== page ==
The Real Cost Of Owning a Car


If you’ve just passed your test or are in the process of learning, you’re bound to have thought about what the costs are for owning a car. We all know they can be expensive, but what exactly does it cost to have a car out on the roads? Here’s a rundown of what to expect.

Photo source: Pexels

Car Finance

Unless you have a good chunk of money saved up you may have to go down the car finance route. This is useful as it allows you to spread the cost, and gives you the ability to own a better vehicle than you could probably ever afford to buy outright. A newer car will be more reliable with less chance of going wrong so can work out cheaper in the long run. Obtaining any kind of credit or finance is difficult when you don’t have a perfect credit score, but if you’ve had some issues in the past, it’s not the end of the road. You could find a bad credit car finance company who will be able to get you quotes from insurers who specialise specifically in this.

Car Insurance

Another major cost to consider is your car insurance. As a new driver, this is likely to be the highest cost to deal with when it comes to owning a car. It all depends on your age, the area you live and the car you’re driving but you can expect quotes for a new driver to be anywhere from one to ten thousand pounds a year. Before purchasing any vehicle, always run some quotes through a comparison site to make sure the insurance is affordable.

Road Tax

Road tax for most cars is based on the co2 emissions they release. Therefore older cars generally cost more to tax, and newer more eco-friendly models cost less. Right now road tax will cost anything between £0 and £2000 a year depending on the car you have so again be sure to double check this before committing to any car. The last thing you want is to make such a large purchase and then realise you can’t afford the tax you need to legally drive it on the road.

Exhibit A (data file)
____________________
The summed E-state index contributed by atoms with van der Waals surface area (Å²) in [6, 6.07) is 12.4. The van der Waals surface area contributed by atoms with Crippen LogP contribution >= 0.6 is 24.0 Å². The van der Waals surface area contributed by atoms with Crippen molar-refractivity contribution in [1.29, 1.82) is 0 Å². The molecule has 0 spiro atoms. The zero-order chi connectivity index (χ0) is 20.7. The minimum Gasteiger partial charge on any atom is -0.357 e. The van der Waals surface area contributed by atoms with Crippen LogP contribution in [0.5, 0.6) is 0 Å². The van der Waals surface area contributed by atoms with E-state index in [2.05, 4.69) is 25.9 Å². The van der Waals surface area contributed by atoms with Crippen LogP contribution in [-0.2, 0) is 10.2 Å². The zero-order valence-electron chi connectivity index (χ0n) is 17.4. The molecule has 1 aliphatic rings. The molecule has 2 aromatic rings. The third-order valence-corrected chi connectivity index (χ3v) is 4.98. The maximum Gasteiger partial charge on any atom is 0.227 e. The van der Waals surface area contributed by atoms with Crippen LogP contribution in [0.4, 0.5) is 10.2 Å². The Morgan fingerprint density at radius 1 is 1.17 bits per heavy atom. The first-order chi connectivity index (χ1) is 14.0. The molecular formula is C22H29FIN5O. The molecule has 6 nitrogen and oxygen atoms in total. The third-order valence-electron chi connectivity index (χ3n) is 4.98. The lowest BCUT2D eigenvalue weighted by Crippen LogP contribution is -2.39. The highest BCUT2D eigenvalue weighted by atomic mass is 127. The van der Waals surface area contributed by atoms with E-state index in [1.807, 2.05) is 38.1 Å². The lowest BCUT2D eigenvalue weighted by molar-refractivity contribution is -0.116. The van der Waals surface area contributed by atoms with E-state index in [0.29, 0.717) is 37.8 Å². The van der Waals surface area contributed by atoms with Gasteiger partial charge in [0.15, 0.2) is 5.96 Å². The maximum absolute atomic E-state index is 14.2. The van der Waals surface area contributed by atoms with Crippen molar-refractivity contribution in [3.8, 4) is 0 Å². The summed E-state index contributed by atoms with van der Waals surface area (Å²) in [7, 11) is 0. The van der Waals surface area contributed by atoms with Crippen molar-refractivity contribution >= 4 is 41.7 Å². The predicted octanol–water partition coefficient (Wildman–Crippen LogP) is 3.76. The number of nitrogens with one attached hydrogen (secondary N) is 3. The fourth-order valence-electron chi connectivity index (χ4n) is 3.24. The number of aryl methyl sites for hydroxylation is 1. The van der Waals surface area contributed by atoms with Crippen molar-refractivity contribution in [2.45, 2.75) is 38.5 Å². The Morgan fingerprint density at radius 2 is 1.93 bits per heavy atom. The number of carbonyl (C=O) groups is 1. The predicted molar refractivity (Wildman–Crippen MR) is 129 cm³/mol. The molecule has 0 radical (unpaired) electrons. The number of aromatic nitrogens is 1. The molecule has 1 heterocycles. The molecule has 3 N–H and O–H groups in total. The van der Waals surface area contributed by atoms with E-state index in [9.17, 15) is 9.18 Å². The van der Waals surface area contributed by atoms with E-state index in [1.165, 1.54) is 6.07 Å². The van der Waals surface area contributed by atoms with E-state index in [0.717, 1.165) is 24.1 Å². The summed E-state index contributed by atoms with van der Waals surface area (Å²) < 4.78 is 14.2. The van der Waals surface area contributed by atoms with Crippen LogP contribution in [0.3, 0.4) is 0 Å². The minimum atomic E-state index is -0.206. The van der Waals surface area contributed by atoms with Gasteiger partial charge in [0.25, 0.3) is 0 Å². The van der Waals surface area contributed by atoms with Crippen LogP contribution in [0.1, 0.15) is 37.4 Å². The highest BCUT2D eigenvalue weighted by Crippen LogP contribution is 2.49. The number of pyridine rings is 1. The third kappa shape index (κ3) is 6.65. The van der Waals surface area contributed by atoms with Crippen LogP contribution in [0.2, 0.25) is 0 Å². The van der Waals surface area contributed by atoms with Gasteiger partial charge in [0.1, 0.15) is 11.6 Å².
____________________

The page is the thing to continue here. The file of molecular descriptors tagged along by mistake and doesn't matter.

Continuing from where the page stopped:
Your fuel costs will vary hugely depending on how much you drive, your engine size and also the way you drive too. You can reduce fuel costs by not driving with the windows open (as this creates wind resistance) not using the air conditioning excessively and not revving the engine unnecessarily such as when you’re sat in traffic. Shop around for your fuel too, often Supermarkets have cheaper rates than garages like BP, Texaco, and Shell.

MOT and Repairs

One of the most dreaded times for a car owner is when it breaks down. Maybe something has gone wrong while you were driving or it was spotted during the MOT. Either way, car repairs are incredibly pricey. Signing up to a breakdown company can work out cheaper in the long run, as if you do end up breaking down you don’t have to pay an emergency callout fee. If you’re worried about being ripped off at a garage, a good tip is to have your MOT done at a council testing station. These are open to the public, but because they don’t do repairs they have no motivation for failing people. That way if they tell you something is wrong, you know that it definitely is and it’s not about getting money out of you!

Collabrative post
Please follow us and share this post: